That number is up $167 million over the previous fiscal year and all I can say is “let’s go!”
We have the bipartisan support. We have the technology. We have the expertise.
Now it’s time to get something built—and we need to do it with a sense of urgency!
Demonstrating Advanced Nuclear
Under the new spending bill, our office will receive $230 million to start a new demonstration program for advanced reactors. This includes $160 million to build two reactors that can be operational within the next 5 to 7 years.
We’ll leverage our National Reactor Innovation Center to efficiently test and assess these technologies and engage the world-renowned capabilities of our national labs to move these reactors from blueprints to reality.
We also plan to fund up to 5 additional teams to help reduce the risk of developing their reactor designs.
This will ultimately prove, once again, that nobody innovates nuclear technology better than the United States!
Fueling the Future
Many of these advanced reactor designs will require a higher enriched fuel to achieve smaller plant sizes, better fuel utilization and longer core life.
That’s why we are looking into a variety of ways to provide high-assay, low-enriched uranium (HALEU) to support the testing and demonstration of these technologies.
We’ll dedicate $8 million to recycle excess U.S. government nuclear fuel in the near-term and are working toward a long-term solution by demonstrating 16 advanced centrifuge machines that can enrich uranium up to HALEU levels (up to 19.75%).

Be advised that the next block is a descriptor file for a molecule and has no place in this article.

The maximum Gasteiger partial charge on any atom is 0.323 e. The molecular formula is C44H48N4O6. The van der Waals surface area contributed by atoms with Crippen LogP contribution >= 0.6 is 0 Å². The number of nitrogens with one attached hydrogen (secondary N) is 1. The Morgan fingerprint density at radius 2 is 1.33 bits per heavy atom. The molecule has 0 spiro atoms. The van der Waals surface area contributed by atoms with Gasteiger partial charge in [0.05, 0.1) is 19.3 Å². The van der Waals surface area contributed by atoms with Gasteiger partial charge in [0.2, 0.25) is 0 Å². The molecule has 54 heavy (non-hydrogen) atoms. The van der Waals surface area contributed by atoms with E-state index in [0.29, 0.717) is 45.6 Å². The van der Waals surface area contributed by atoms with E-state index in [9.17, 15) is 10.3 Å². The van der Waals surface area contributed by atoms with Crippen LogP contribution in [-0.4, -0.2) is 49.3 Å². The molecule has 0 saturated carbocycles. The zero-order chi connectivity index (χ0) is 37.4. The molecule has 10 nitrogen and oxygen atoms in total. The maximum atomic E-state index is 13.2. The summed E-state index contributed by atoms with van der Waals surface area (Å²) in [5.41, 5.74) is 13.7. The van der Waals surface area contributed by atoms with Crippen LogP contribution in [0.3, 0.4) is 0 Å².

This sends a strong message that the Department of Energy (DOE) is all in on new nuclear.
The Advanced Nuclear Fuel Cycle
To better understand the nuclear fuel cycle of advanced reactors, DOE will also work with the National Academy of Sciences to study specific disposal and storage requirements. This includes exploring the feasibility of recycling used fuel, which I believe can be better utilized to reduce the amount of nuclear waste over time.
More than 90% of the potential energy still remains in our commercial used fuel. This resource could be consumed to operate new reactor designs that are currently under development.
Accident Tolerant Fuels
As we explore new fuels for advanced reactors, we also plan to dedicate more than $95 million to further develop accident tolerant fuels for our current fleet of reactors.
This industry-led program is on track to commercialize new cladding and fuel mixtures that could increase plant performance, allow for longer response times, and produce less waste.
These fuels are already being tested in commercial reactors and could gain widespread use by 2025.
A Modern Twist for Today’s Reactors
Accident tolerant fuels, coupled with materials research, could help extend the lifetime of our current fleet, which is another huge priority for our office.
To maximize each reactor’s potential, we are working closely with a variety of DOE programs to make traditional nuclear reactors more flexible.
We’re dedicating $11 million to demonstrate the production of hydrogen on-site at a nuclear power plant.
This has the potential to open up new markets for nuclear by selling hydrogen regionally to help make synthetic fuels, plastics, fertilizers or even power fuel cell electric vehicles.
A Critical Decade
The next ten years will be huge for the U.S. nuclear industry, and this spending bill definitely highlights the importance.
We are staying the course on our mission priorities and will continue to support the development and licensing of small modular reactors, in addition to developing America’s only fast test reactor to help mature the advanced technologies we plan on demonstrating.
President Trump, Secretary Dan Brouillette and I are dedicated to achieving a U.S. resurgence in nuclear energy.
We’ve talked the talk long enough. Now it’s time to sprint to the finish line!